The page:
"The Donald" is in. What's That Mean for You?
If Donald Trump’s election victory teaches us anything, it reminds us that there’s nothing less secure than a “sure thing.”
Just ask Hillary Clinton.
But now investors are asking themselves, “How will a Trump presidency impact my portfolio?”
The immediate answer, even before Hillary had made her concession phone call to "The Donald", was pretty scary: Dow futures dropped more than 800 points in the course of an hour or so.
And three days later, the market is at record highs.
What will next year look like?
The reality is that Donald Trump is a disruptive force in the political and economic landscape. But that’s not necessarily a bad thing all the time.
America needs more manufacturing jobs. Right now. To make that happen, he’s promised to:
- lower taxes
- reduce regulation
- renegotiate trade agreements
All of these will help to stimulate the business and manufacturing sector as well as incentivize the return of some jobs that have gone abroad.
There is a downside, however.
The American economy, especially the stock market, is addicted to the status quo.
Disrupting the status quo always has consequences. Some will be good, others won’t be.
For example, renegotiating trade agreements may result in negative responses from some of our trading partners. American manufacturers may face tariffs abroad. That would negatively impact our manufacturing sector and the buoyant stock market.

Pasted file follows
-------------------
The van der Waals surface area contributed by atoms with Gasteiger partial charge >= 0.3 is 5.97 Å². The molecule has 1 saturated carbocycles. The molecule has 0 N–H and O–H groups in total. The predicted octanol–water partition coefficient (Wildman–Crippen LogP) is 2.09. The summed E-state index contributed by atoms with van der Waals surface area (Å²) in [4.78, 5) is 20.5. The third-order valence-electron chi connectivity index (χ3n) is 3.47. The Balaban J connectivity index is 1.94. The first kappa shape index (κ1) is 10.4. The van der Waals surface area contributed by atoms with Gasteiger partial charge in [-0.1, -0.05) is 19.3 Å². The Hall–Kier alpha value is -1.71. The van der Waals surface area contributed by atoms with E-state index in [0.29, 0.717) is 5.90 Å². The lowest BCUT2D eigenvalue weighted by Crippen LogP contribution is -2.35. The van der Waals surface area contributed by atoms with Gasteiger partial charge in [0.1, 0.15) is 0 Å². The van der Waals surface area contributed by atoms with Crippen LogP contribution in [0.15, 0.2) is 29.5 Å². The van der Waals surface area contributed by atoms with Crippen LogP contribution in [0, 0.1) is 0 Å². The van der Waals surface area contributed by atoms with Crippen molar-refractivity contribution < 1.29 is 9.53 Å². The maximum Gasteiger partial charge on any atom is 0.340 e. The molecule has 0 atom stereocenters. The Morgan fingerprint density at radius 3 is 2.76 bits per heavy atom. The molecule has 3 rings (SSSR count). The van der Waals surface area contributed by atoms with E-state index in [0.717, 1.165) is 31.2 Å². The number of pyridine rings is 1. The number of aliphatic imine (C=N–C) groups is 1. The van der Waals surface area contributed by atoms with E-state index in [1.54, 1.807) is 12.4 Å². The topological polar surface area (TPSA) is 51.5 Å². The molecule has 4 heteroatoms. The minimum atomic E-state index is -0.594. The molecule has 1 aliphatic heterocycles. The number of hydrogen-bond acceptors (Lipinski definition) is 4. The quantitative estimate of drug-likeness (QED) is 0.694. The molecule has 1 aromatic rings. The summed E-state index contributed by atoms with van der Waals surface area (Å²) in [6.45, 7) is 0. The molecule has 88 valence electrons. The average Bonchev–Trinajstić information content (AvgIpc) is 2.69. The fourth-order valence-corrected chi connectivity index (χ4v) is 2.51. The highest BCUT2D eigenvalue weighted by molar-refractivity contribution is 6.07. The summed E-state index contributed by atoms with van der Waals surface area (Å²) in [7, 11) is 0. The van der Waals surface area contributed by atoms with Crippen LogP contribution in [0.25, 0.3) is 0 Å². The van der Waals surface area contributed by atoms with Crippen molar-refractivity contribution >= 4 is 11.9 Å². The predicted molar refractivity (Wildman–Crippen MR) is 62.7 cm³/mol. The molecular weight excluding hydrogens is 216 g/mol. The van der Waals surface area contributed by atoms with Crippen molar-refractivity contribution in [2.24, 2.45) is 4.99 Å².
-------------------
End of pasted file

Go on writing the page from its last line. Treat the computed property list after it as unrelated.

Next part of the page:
Also, near-zero interest rates and loose money “stimulus” policies that the Federal Reserve has followed the past eight years is likely to change. Every time there’s a whisper of an interest rate hike, the market has threatened to crater. The reality is that interest rates must go up, and they'll likely rise at some point during the Trump Administration.
These events alone will result in disruptions in the economy and the market. Uncertainty will rise and investor confidence will likely fall.
What should smart investors do to counter these possible, if not probable events?
Just do what Donald Trump's good friend and Best-Selling Co-Author Robert Kiyosaki has always advised me to do:
- Invest in tangible, useful assets that provide income streams, tax advantages and handsome profits
- Create and shelter your wealth by acquiring under valued assets at discount prices
- Protect your portfolio by repositioning some of it in non-correlated assets
- Take control of your wealth rather than relying on forces you have no control over
In other words, get yourself into more "deal flow" and invest in real assets like real estate.